Stored Procedures

Update Stored Procedure

People make mistakes, that's just human nature. While entering the state names and abbreviations, you might have made one or two spelling mistakes yourself. UPDATE stored procedures come to our rescue by providing a means to correct our mistakes. They also help us to keep our data from becoming obsolete, such as data in a rate table. This section focuses on UPDATE stored procedures.

In Chapter 5 we discussed the syntax of the UPDATE statement but, to refresh our memory, let's just take a quick look at it again:

UPDATE TableName SET ColumnName = Expression WHERE ColumnName = Expression

It should all be coming back to you now, and all we need to do is to create a stored procedure that accepts parameters and updates our columns using the parameters passed. Let's take a look at the following stored procedure code fragment. This stored procedure will be used to update the state names, as indicated by the stored procedure name. Because we are using the naming standard discussed in Chapter 3 we can quickly identify what function this stored procedure is performing.

CREATE PROCEDURE up_parmupd_state_names (@state_id Int,
   @state_name VarChar(15), @state_abbreviation Char(2)) AS

If you compare this code fragment to the INSERT stored procedure you created earlier, you will notice the addition of the @state_id input parameter. This is because the WHERE clause in the UPDATE SQL statement needs to know what row of data it should update. This parameter will be used to limit the update to one row – the row whose State_ID column matches the @state_id parameter passed.

The WHERE clause does not have to match just one row. It can be used to make a generic update against many rows of data. This all depends on the data in the table you are updating and the expression in the WHERE clause.

Try It Out – Update Stored Procedure

1.    We want to build our UPDATE stored procedure using the code shown in the figure below. After executing the query to create your stored procedure, you need to grant execute authority to the Developers and Sales Staff roles.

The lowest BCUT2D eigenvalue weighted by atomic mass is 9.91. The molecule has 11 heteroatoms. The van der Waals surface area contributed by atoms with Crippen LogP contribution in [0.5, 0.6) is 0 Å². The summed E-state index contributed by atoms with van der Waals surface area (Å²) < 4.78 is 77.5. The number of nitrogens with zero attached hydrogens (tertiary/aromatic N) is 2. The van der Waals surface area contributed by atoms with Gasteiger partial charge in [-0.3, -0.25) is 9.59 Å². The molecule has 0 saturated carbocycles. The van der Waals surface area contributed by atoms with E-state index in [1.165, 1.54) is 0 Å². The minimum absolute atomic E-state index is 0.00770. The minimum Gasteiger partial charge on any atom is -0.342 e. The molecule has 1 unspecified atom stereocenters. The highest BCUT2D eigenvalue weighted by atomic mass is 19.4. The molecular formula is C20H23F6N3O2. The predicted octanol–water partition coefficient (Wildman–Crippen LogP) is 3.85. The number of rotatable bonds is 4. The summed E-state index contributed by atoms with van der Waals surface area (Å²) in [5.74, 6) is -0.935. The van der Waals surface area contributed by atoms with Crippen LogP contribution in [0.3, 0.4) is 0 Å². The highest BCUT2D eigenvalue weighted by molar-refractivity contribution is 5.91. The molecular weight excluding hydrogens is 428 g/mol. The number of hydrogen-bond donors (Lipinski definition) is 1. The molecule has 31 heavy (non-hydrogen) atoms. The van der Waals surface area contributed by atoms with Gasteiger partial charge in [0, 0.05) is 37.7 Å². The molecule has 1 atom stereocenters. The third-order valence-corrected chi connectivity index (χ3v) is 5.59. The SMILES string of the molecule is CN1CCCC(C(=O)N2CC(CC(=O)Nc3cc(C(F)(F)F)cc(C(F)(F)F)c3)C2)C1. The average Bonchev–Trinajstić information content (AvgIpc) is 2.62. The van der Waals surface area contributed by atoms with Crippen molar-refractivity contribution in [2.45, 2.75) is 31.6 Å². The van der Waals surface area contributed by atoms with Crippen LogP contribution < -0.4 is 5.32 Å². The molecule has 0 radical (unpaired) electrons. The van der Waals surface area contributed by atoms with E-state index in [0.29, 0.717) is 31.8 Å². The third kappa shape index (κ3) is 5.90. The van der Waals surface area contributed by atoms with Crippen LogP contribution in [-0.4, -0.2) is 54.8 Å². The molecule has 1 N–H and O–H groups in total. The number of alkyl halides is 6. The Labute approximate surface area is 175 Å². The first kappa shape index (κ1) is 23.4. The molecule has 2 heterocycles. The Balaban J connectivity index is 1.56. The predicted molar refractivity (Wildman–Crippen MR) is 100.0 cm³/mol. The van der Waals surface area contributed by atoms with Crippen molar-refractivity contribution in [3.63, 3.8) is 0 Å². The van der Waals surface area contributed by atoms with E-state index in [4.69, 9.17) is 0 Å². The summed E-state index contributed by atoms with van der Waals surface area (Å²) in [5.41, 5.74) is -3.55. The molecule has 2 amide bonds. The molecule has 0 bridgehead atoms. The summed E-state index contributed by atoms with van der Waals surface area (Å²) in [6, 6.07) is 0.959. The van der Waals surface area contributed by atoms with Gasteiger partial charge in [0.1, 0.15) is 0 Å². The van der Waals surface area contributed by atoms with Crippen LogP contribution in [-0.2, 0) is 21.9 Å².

2.    To build this example we want to follow the same steps as we did in the last example. We start by copying the form from the last example and naming it frmTryItOut4.frm.

3.    Then start a new Standard EXE VB project and set a reference to the Microsoft ActiveX Data Objects Library.

4.    Remove the current form and add the existing form that you just copied. Change the form name once it is loaded in your project, and change the form caption.

5.    Add the clsStates class from the last example to your project, and change the start up object for your project in the Project Properties dialog to start with the form frmTryItOut4. At this point the project should run and behave as in the last example, with select and insert functionality.

6.       This time we want to add a command button to execute our UPDATE stored procedure as shown below, giving it a Name of cmdUpdate and a Caption of Update:

7.    Add the following code to the cmdUpdate_Click procedure:

Private Sub cmdUpdate_Click()
   'Declare local variables
   Dim lngRC As Long
   Dim strError As String
  
   'Save the current record
   m_varBookMark = m_objRS.Bookmark
   m_strLastState = m_objRS!State_Name_VC
  
   'Instantiate an instance of the clsStates class
   Dim objUpdate As New clsStates
  
   'Call the method to update the state
   lngRC = objUpdate.UpdateState(m_objConn, m_objRS!State_ID, _
      txtStateName.Text, txtStateAbbreviation.Text, strError)
   'Check for errors
   If lngRC = 0 Then
      'Display a message that the update was applied
      Call SetMsg("Record Updated")
      'No error, get a new listing of state names
      Call GetStates
   Else
      'An error occurred, display the error
      Call SetMsg(strError, vbRed)
   End If
  
   'Dereference the class
   Set objUpdate = Nothing
End Sub

8.    Add the following code to the clsStates class, changing the owner prefix of the stored procedure:

Public Function UpdateState(ByRef objConn As ADODB.Connection, _
                           ByVal lngStateID As Long, _
                           ByVal strStateName As String, _
                           ByVal strStateAbbreviation As String, _
                           ByRef strError As String) As Long
   'Declare database objects and local variables
   Dim objErr As ADODB.Error
   Dim strSQL As String
  
   'Setup error handling
   On Error GoTo UpdateState_EH
  
   'Validate data
   If Not ValidateStateName(strStateName) Then